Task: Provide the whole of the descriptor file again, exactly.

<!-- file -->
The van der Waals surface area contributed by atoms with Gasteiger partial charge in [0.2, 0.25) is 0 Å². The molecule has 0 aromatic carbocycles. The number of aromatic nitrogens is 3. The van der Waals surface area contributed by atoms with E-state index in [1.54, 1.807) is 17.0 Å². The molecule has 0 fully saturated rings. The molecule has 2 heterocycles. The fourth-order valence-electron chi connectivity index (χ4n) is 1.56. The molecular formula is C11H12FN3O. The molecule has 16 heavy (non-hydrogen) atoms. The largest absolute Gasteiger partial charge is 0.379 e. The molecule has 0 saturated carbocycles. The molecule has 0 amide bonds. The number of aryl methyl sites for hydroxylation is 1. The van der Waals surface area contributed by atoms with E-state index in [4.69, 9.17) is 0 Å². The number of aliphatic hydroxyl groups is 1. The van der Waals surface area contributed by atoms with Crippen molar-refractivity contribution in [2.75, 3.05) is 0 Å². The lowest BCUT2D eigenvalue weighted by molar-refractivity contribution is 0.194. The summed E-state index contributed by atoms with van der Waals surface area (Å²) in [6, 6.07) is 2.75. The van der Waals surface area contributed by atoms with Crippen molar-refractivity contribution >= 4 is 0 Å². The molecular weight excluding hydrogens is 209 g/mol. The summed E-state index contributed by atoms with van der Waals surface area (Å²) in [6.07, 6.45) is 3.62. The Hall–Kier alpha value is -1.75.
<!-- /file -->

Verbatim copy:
The van der Waals surface area contributed by atoms with Gasteiger partial charge in [0.2, 0.25) is 0 Å². The molecule has 0 aromatic carbocycles. The number of aromatic nitrogens is 3. The van der Waals surface area contributed by atoms with E-state index in [1.54, 1.807) is 17.0 Å². The molecule has 0 fully saturated rings. The molecule has 2 heterocycles. The fourth-order valence-electron chi connectivity index (χ4n) is 1.56. The molecular formula is C11H12FN3O. The molecule has 16 heavy (non-hydrogen) atoms. The largest absolute Gasteiger partial charge is 0.379 e. The molecule has 0 saturated carbocycles. The molecule has 0 amide bonds. The number of aryl methyl sites for hydroxylation is 1. The van der Waals surface area contributed by atoms with E-state index in [4.69, 9.17) is 0 Å². The number of aliphatic hydroxyl groups is 1. The van der Waals surface area contributed by atoms with Crippen molar-refractivity contribution in [2.75, 3.05) is 0 Å². The lowest BCUT2D eigenvalue weighted by molar-refractivity contribution is 0.194. The summed E-state index contributed by atoms with van der Waals surface area (Å²) in [6, 6.07) is 2.75. The van der Waals surface area contributed by atoms with Crippen molar-refractivity contribution >= 4 is 0 Å². The molecular weight excluding hydrogens is 209 g/mol. The summed E-state index contributed by atoms with van der Waals surface area (Å²) in [6.07, 6.45) is 3.62. The Hall–Kier alpha value is -1.75.